"The clusters of dead coral covered with algae look just like a forest after a big fire, and all is ruin," he says.

Xu felt an increasing sense of urgency and responsibility to protect them. After graduation, he seized the opportunity to become a coral conservationist and officially joined the CAS research team in Hainan.

In the laboratory, he would film educational videos of the artificial coral breeding system to explain the relationship between coral polyps and reefs. His goal was to raise awareness and knowledge about corals, so that people can learn how to protect them effectively.

"Understanding the species is the first step toward effective conservation," he says.

Xu, originally from Beijing, has relocated to Hainan to be a professional conservationist and he and his colleague often dive to monitor corals. (PHOTO PROVIDED TO CHINA DAILY)

He also learned diving and underwater photography to get a closer look at corals for research purposes.

While pursuing his passion to protect corals, he met his life partner, Liu Xiwen, through their shared hobby of diving in Hainan.

"Unlike many young people who care about their outfit and appearance, he is solely focused on protecting corals," says Liu about Xu. "Despite his skin peeling from spending long hours in the seawater, his attitude is different from what I've seen in most young people in Beijing, and it's attractive to me."

The couple have been invited to share their stories in the recently premiered online program Burning Youth that aims to use documentary shorts and in-depth studio interviews to present the inspiring stories of young Chinese people from various walks of life.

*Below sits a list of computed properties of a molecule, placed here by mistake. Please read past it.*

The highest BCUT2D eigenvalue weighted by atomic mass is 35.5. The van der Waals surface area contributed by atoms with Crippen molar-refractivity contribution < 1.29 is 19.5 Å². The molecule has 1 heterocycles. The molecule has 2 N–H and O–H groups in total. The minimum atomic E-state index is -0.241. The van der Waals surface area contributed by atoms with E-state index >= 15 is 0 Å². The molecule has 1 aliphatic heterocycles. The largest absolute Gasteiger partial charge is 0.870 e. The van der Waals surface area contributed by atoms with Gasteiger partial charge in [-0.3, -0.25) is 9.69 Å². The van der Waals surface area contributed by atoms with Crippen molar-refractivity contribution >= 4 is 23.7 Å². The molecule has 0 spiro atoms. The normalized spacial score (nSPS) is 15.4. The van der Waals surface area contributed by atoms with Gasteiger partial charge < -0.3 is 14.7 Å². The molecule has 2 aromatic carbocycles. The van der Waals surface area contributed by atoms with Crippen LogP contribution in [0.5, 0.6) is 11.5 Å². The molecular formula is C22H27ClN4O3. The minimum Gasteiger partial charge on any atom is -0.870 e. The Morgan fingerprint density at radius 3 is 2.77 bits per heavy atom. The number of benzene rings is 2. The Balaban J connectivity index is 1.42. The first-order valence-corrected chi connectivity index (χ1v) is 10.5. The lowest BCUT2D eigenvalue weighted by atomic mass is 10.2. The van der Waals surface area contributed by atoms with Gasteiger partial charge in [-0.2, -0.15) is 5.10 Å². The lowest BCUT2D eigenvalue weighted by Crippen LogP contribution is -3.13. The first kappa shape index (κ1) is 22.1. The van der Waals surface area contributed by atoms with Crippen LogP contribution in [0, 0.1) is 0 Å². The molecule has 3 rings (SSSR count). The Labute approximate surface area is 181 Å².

Apart from Xu, its first episode, which was released on May 4, also spotlights young panda keepers and bomb-disposal experts. The program aims to showcase less well-known professions and the diverse lifestyles of young people. Eventually, 21 stories were selected to make up eight episodes.

Xu, originally from Beijing, has relocated to Hainan to be a professional conservationist and he and his colleague often dive to monitor corals. (PHOTO PROVIDED TO CHINA DAILY)

The program invites young guests to visit each protagonist and experience their daily lives together, documenting their stories through short films. These protagonists would also be invited to the studio to share how they decided on career paths and discuss the obstacles and difficulties they have faced.

"There are different colors and choices in youth," says Wang Ning, the program's chief director.

"We don't want to approach different perspectives on youth with an authoritative attitude or lecture the younger generation. Instead, we want to recognize and embrace every unique shade of youth."

Yin Hong, a professor with the School of Journalism and Communication at Tsinghua University, comments that the program utilizes relatively unfamiliar subjects to evoke audience's emotional resonance, showing ordinary young people pursuing valuable things.

"The content can convey positive energy and mainstream values."

Contact the writer at xingwen@chinadaily.com.cn